First, for those of you who celebrate St. Patrick’s Day for the same reason as Cinco de Mayo, the booze, let’s have a brief history lesson on what St. Patrick’s Day is all about. While the holiday is more about celebrating the culture of Ireland, St. Patrick’s Day was originally a Catholic holiday honoring of one of the patron saints of Ireland, Saint Patrick.

Patrick was born into a wealthy family of deacons in Britain in the 4th century. At 16, he was kidnapped by Irish raiders and taken to Ireland as a slave. About six years later, after hearing the voice of God tell him a way to freedom, Patrick escaped and returned home to his family where he entered the Church. After becoming an ordained bishop, Patrick returned to Ireland to bring Christianity to the Irish people. The date of March 17th is significant as it is the day he died.

The the green clover, a well-known Irish symbol, was also introduced by St. Patrick.  He supposedly used it to help explain the Holy Trinity to the Irish.

So now that you know why St. Patrick’s Day is celebrated, let’s talk about food. The three ingredients most associated with Irish cooking are probably meat, potatoes, and cabbage. Potatoes and cabbage were common because they are hearty, easy to grow vegetables that make “stick to your ribs” type meals. Another key food item often associated with Ireland is beer. And since I absolutely love stouts, I definitely wanted that to be a part of my Irish feast.

With those four ingredients I decided to make a beef and stout stew and a traditional Irish side dish called colcannon. Colcannon is very basic as it is simply mashed potatoes mixed with steamed cabbage. It’s traditionally eaten over the October three-day “bank holiday” in Ireland. If you feel like you need a song to sing while eating your colcannon go here.

And finally, to finish off this hearty meal, I felt like a stout inspired dessert would be a good idea so I made a stout ice cream float. Just put a few scoops of vanilla ice cream in a glass and top with stout. Opt for a beer that is not overly dry with chocolaty flavors. The one I used is a great stout but just a little too dry for an ice cream float. I picked up a few different genuine Irish stouts at my favorite place in all of Eugene and possibly all of Oregon, 16 Tons, a local beer and wine store.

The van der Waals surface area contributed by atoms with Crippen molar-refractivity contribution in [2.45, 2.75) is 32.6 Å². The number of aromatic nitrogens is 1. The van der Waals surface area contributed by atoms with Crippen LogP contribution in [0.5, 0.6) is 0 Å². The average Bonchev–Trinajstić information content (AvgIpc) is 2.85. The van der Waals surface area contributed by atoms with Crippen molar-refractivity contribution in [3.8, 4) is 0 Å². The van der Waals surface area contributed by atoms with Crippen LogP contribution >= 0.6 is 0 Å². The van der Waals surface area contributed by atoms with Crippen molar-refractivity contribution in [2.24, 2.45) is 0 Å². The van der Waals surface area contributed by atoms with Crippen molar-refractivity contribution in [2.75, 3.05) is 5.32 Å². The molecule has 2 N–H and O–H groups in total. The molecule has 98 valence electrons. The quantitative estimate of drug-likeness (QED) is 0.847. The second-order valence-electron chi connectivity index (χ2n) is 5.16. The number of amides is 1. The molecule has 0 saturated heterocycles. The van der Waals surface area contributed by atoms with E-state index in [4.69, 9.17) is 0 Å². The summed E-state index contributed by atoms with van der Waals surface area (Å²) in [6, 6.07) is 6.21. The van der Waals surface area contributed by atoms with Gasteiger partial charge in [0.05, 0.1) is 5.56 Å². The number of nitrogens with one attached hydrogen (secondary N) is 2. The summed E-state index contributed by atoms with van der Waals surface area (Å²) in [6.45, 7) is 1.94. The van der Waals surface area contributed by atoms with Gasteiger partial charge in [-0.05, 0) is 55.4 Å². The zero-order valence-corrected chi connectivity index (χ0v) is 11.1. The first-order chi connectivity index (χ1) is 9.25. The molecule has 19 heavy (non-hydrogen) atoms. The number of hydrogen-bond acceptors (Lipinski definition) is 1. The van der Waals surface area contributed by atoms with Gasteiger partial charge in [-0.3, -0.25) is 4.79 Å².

The other great thing about this meal, and Irish food in general, is that it’s cheap and easy to prepare. The stew took about 15 minutes to prepare and just sat cooking in the oven for 2 ½ hours. The colcannon only took about 30 minutes, including boiling time for the potatoes.

So go put that “Kiss me, I’m Irish” shirt on that I know you have tucked away in your drawers and get out the potato peeler. St. Patrick’s Day is just around the corner!

Irish Beef and Stout Stew: from Marthastewart.com. Serves 10 (I cut the recipe by 1/3 and it was about three meals worth)


–       4 lbs beef chuck, cut in 1 ½ inch cubes (I bought the already cut up stew meat)

–       ¼ cup all-purpose flour

–       2 cans (6 ounces each) tomato paste

–       2 ½ lbs new potatoes, scrubbed (use baby yukons or any small potato)

–       2 medium onions, cut into 1-inch pieces

–       2 cans (14.5 ounces each) reduced-sodium beef broth

–       1 can (14.9 ounces) Irish stout beer

–       10 garlic cloves sliced

–       Coarse salt and ground pepper

–       2 boxes (10 ounces each) frozen baby peas, thawed (you’ll notice from the picture of the finished stew that I totally forgot to throw these in…Woops!)


1)   Preheat oven to 350 degrees. In a Dutch oven or heavy pot, toss beef with flour; stir in tomato paste. Add potatoes, onions, broth, beer, and garlic; season with salt and pepper. Cover and bring to a boil over medium heat, stirring occasionally.

2)   Transfer pot to the oven, and cook, covered, until meat is fork-tender, about 2 ½ to 3 hours. Stir in peas, and season with salt and pepper.

Tip: This stew freezes well. Divide among plastic airtight containers and freeze up to 3 months. Thaw and reheat.

Colcannon: Serves 2-4


–       1 ½ cups finely shredded green cabbage

–       ½ onion, finely chopped

–       1/8 cup of water

–       About 2 cups of mashed potatoes (Boil whole potatoes until fork tender. Drain and pull off the skins. Mash with a potato masher.)

–       ¼ cup of milk

–       1/8 cup of butter

–       Salt and pepper


1)   Put cabbage, onion, and water in a saucepan or Dutch oven and quickly bring to a boil. Reduce heat to low, cover, and simmer for about 8 minutes until cabbage is tender.

2)   Add mashed potatoes, milk, and butter and season with salt and pepper. Mix well until heated through. Serve.

Stout Ice Cream Float:

Simply put a few scoops of vanilla ice cream in a cup, pour your favorite stout over, grab a spoon and enjoy!